Get Your (Science) Sweater On

Because it's almost winter and the Ross Dress for Less ads are on all the time...

That's a lot of squirrels.
That's a lot of squirrels.

A former research assistant recently sent me this photo, mentioning that she had deliberated in the store for 10 minutes (!) about whether or not she should get this amazing squirrel-covered sweater for me. When I saw the photo, I have to admit a longing to own and wear this sweater... and I considered rushing to the store to try to find it.

This led me to thinking about my life as an animal-obsessed person. As a researcher and consultant, I have worked with pigeons, squirrels, and cats. And in my lifetime, I have received numerous gifts and tchotchkes with the aforementioned animals emblazoned on them, and they are always much appreciated.

On the left, one of my favorite local rescue groups. On the right, for the punk rockers.
On the left, one of my favorite local rescue groups. On the right, for the punk rockers.

When I worked at an animal shelter, there were many lovely older volunteers with the most amazing shirts with cats ALL OVER them. I found this very sweet but also acknowledged that this was perhaps a look to stay away from lest I be identified as a “crazy cat lady.” Fast forward a few years. Mental note to myself: CRAP! I have worn a shirt with a cat on it every day for the past week if not longer. Actually, I only noticed because a fellow graduate student made a comment to me about my cat shirts. I was just a slightly younger, possibly “more hip” version of the crazy cat lady! Even worse, I had no self-awareness of the problem. At least now that I have been studying squirrels I can balance out the cat shirts with squirrel-themed clothing.

Time to take inventory (click on any image to enlarge):

Cat Shirts:

Just a few of many.
Just a few of many.

 

 

 

 

 

 

 

 

Squirrel shirts

sqshirts

Because everyone should have a shirt with a banjo-playing squirrel on it.
Because everyone should have a shirt with a banjo-playing squirrel on it.

It is a little tempting to exploit the cuteness of my research interests. My advisor has instructed me many times not to refer to squirrels as cute when I’m giving a talk; let the pictures do the work. But I feel a little  like I’m cheating; just put a picture of a squirrel or cat on my PowerPoint slides or poster, and you’re already at least a little bit interested...right?

So, is it bad to wear a shirt with your subject species or research interest on it? I think one possible problem is the effect it could have on one’s credibility and on being taken seriously as a scientist. This can be especially difficult for women, who already have to work hard to get respect as scientists. Add studying a cute species to that and you may struggle to get people to pay attention to the science, and not the cute squirrel face.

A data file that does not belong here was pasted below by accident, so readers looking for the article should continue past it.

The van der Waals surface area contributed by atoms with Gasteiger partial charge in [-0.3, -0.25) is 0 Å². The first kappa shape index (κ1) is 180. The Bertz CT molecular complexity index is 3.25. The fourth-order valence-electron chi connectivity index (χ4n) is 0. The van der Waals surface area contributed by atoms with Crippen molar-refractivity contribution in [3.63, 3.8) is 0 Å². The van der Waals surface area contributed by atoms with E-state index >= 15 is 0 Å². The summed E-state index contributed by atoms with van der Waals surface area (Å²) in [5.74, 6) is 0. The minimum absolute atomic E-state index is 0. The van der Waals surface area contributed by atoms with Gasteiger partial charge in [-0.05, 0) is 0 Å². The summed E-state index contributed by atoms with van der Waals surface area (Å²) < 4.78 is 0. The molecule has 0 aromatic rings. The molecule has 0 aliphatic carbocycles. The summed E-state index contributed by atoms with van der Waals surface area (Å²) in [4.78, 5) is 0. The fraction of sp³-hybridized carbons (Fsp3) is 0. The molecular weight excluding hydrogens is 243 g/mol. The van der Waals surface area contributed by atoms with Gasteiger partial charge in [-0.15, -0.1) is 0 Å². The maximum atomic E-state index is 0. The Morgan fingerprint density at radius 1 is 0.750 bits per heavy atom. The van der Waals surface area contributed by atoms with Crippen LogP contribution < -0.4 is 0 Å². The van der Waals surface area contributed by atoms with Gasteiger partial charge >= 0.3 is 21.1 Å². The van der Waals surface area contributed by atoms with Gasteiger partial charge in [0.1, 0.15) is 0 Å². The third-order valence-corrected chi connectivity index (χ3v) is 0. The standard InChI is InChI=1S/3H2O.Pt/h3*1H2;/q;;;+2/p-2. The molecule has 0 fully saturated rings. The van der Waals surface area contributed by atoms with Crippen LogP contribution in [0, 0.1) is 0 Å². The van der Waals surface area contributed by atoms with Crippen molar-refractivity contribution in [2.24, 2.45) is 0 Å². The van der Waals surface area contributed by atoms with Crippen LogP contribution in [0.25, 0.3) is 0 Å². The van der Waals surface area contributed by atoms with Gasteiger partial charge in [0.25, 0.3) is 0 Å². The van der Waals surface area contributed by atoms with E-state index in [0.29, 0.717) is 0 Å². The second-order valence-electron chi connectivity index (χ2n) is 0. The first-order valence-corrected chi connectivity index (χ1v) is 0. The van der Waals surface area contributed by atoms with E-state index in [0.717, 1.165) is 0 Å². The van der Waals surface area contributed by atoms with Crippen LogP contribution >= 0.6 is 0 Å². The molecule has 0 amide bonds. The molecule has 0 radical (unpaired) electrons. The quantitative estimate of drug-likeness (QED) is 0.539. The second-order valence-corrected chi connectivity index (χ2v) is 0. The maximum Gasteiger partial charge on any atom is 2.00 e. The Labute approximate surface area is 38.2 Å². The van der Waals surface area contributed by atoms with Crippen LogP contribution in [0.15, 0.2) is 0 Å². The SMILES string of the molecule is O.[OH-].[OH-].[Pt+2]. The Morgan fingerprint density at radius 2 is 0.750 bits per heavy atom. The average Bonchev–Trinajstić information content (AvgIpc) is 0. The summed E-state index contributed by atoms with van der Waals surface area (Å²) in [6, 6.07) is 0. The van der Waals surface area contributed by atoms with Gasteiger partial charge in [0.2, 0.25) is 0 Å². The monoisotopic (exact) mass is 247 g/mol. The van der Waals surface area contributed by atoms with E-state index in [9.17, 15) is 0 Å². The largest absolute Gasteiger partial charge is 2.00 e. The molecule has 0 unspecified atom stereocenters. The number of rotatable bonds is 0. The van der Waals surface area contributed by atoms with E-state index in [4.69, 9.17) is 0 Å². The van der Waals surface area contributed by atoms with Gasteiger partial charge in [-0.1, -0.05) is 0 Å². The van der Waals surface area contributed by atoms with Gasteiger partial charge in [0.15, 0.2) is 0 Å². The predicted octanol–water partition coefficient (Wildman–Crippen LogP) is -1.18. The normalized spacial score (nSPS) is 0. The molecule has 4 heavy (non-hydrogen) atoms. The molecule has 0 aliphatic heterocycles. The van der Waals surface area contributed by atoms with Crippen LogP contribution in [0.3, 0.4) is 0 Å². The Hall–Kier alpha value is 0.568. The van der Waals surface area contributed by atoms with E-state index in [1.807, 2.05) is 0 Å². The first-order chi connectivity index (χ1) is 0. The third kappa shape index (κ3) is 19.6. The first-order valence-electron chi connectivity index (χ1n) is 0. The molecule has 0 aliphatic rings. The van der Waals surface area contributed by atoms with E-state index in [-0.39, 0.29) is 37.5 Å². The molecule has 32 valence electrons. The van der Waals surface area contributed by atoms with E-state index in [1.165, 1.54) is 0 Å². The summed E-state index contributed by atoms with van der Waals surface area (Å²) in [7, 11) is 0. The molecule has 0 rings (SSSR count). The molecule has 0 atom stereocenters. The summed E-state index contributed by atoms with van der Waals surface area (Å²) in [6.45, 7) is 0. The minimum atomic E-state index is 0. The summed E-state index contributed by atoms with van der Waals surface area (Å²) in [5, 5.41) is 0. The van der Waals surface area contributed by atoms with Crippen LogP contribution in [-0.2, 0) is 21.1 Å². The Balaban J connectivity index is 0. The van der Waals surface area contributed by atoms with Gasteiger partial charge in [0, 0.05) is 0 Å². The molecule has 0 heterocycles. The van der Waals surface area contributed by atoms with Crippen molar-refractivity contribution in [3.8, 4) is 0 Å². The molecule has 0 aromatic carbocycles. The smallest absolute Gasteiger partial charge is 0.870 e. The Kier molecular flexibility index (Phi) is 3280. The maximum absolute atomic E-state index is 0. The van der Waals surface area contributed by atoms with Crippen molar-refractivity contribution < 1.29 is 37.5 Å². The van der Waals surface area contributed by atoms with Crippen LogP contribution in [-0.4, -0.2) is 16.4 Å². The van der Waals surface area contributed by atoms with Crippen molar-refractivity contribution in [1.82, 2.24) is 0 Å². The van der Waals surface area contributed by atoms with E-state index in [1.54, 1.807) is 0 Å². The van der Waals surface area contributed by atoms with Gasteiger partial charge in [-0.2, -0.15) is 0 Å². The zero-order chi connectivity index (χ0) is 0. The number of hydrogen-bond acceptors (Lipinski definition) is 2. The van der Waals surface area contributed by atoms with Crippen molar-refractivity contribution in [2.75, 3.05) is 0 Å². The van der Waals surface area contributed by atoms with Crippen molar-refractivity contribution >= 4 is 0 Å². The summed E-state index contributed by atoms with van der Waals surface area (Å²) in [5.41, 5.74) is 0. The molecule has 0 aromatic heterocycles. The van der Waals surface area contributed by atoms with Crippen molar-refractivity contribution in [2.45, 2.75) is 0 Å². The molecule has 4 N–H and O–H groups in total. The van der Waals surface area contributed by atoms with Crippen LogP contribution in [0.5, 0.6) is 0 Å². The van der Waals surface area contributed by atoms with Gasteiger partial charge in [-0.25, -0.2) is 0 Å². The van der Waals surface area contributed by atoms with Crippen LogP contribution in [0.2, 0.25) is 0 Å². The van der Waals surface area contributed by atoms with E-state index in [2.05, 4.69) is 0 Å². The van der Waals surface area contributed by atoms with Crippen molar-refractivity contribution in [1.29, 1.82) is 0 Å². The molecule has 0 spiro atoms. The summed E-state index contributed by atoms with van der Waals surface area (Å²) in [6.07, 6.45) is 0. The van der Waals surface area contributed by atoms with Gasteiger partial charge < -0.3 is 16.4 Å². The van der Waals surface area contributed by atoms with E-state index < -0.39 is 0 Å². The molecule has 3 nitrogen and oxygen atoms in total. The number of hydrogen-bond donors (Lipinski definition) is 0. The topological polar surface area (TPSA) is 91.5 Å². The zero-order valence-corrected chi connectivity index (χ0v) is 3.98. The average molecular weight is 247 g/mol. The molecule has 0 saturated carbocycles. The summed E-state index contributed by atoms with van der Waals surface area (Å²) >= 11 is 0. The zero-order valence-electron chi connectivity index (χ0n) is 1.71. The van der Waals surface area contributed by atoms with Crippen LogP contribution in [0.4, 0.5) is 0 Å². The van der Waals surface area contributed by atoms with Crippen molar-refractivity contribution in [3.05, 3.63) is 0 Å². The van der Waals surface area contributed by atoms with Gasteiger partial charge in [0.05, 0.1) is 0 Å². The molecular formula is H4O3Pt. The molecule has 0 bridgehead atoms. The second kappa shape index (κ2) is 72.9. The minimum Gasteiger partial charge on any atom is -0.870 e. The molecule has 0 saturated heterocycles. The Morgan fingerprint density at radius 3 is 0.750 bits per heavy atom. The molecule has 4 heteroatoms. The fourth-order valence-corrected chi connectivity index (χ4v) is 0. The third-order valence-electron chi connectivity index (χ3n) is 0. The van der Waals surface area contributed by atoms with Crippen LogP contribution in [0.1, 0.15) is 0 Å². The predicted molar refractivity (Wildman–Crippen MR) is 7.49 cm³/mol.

Can this be remedied by wearing nice clothes? I have to admit to being a bit of a slob, and my fashion style has been described as somewhere between “hobo” and “teenage boy.” Although I can dress at least somewhat professionally when I have to, on my days off or when I’m working in the lab, the squirrel shirt is going on.

So what do you think? Does wearing an animal shirt reduce your credibility or is it good for finding other like-minded individuals? Does it depend on how cute the species is? Or how silly the t-shirt is?

If I studied genetics would I have lots of DNA sweaters? Do neuroscientists wear clothing with embroidered brains on them? Can you even find a t-shirt with a naked mole rat on it (turns out the answer is YES)? Do people buy you gifts related to your research interests?

Do YOU wear your research subject on your sleeve????

From L-R. I had no idea squirrels needed underpants; Nutcracking anyone?; Operant human treat feeder (push a button and get a chocolate covered almond).
Some squirrel gifts, from L-R. I had no idea squirrels needed underpants; Nutcracking anyone?; Operant human treat feeder (push a button and get a chocolate covered almond).

 

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2 thoughts on “Get Your (Science) Sweater On

  1. Ross 'Get Your Sweater On'!?!?!? Oh wow. That is something else!

    I think about this a lot, and while of course everything depends on the audience, I feel comfortable wearing dog shirts when giving talks, but preferably those that accentuate dogs being dogs, or a dogesque nature. This shirt with a chain of dogs saying “hello!” is my favorite! http://www.tailsfromthelab.com/2013/03/26/a-great-time-for-dog-nerds-notes-from-the-canine-science-symposium/

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